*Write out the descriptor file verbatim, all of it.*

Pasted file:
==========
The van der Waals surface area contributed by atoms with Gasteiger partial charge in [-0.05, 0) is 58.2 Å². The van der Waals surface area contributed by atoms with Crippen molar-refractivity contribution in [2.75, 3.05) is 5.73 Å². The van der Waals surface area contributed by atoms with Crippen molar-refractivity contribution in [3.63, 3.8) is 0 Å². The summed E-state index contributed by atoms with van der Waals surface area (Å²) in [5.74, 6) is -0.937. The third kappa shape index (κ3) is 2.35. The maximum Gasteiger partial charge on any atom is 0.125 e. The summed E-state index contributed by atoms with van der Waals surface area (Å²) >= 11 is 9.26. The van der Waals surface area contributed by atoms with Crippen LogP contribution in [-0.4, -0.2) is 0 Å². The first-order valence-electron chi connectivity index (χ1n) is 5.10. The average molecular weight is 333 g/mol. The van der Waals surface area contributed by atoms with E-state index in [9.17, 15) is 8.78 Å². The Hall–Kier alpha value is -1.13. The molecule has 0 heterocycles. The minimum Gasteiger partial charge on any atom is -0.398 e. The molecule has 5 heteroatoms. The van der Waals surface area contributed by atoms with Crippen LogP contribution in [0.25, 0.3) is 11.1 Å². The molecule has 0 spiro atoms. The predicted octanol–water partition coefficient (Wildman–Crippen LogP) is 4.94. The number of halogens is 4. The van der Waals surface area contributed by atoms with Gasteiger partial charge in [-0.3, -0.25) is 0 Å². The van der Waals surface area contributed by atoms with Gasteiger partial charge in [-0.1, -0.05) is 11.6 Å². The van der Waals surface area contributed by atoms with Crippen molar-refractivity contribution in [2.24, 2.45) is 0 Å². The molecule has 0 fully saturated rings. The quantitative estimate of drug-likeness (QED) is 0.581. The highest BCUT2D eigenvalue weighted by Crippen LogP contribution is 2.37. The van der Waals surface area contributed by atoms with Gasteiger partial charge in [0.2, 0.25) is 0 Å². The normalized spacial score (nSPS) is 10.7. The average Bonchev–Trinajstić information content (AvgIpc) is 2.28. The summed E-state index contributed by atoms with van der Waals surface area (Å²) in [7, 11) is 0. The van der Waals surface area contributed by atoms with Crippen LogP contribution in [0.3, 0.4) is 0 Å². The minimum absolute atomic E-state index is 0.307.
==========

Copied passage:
The van der Waals surface area contributed by atoms with Gasteiger partial charge in [-0.05, 0) is 58.2 Å². The van der Waals surface area contributed by atoms with Crippen molar-refractivity contribution in [2.75, 3.05) is 5.73 Å². The van der Waals surface area contributed by atoms with Crippen molar-refractivity contribution in [3.63, 3.8) is 0 Å². The summed E-state index contributed by atoms with van der Waals surface area (Å²) in [5.74, 6) is -0.937. The third kappa shape index (κ3) is 2.35. The maximum Gasteiger partial charge on any atom is 0.125 e. The summed E-state index contributed by atoms with van der Waals surface area (Å²) >= 11 is 9.26. The van der Waals surface area contributed by atoms with Crippen LogP contribution in [-0.4, -0.2) is 0 Å². The first-order valence-electron chi connectivity index (χ1n) is 5.10. The average molecular weight is 333 g/mol. The van der Waals surface area contributed by atoms with E-state index in [9.17, 15) is 8.78 Å². The Hall–Kier alpha value is -1.13. The molecule has 0 heterocycles. The minimum Gasteiger partial charge on any atom is -0.398 e. The molecule has 5 heteroatoms. The van der Waals surface area contributed by atoms with Crippen LogP contribution in [0.25, 0.3) is 11.1 Å². The molecule has 0 spiro atoms. The predicted octanol–water partition coefficient (Wildman–Crippen LogP) is 4.94. The number of halogens is 4. The van der Waals surface area contributed by atoms with Gasteiger partial charge in [-0.3, -0.25) is 0 Å². The van der Waals surface area contributed by atoms with Gasteiger partial charge in [-0.1, -0.05) is 11.6 Å². The van der Waals surface area contributed by atoms with Crippen molar-refractivity contribution in [2.24, 2.45) is 0 Å². The molecule has 0 fully saturated rings. The quantitative estimate of drug-likeness (QED) is 0.581. The highest BCUT2D eigenvalue weighted by Crippen LogP contribution is 2.37. The van der Waals surface area contributed by atoms with Gasteiger partial charge in [0.2, 0.25) is 0 Å². The normalized spacial score (nSPS) is 10.7. The average Bonchev–Trinajstić information content (AvgIpc) is 2.28. The summed E-state index contributed by atoms with van der Waals surface area (Å²) in [7, 11) is 0. The van der Waals surface area contributed by atoms with Crippen LogP contribution in [0.3, 0.4) is 0 Å². The minimum absolute atomic E-state index is 0.307.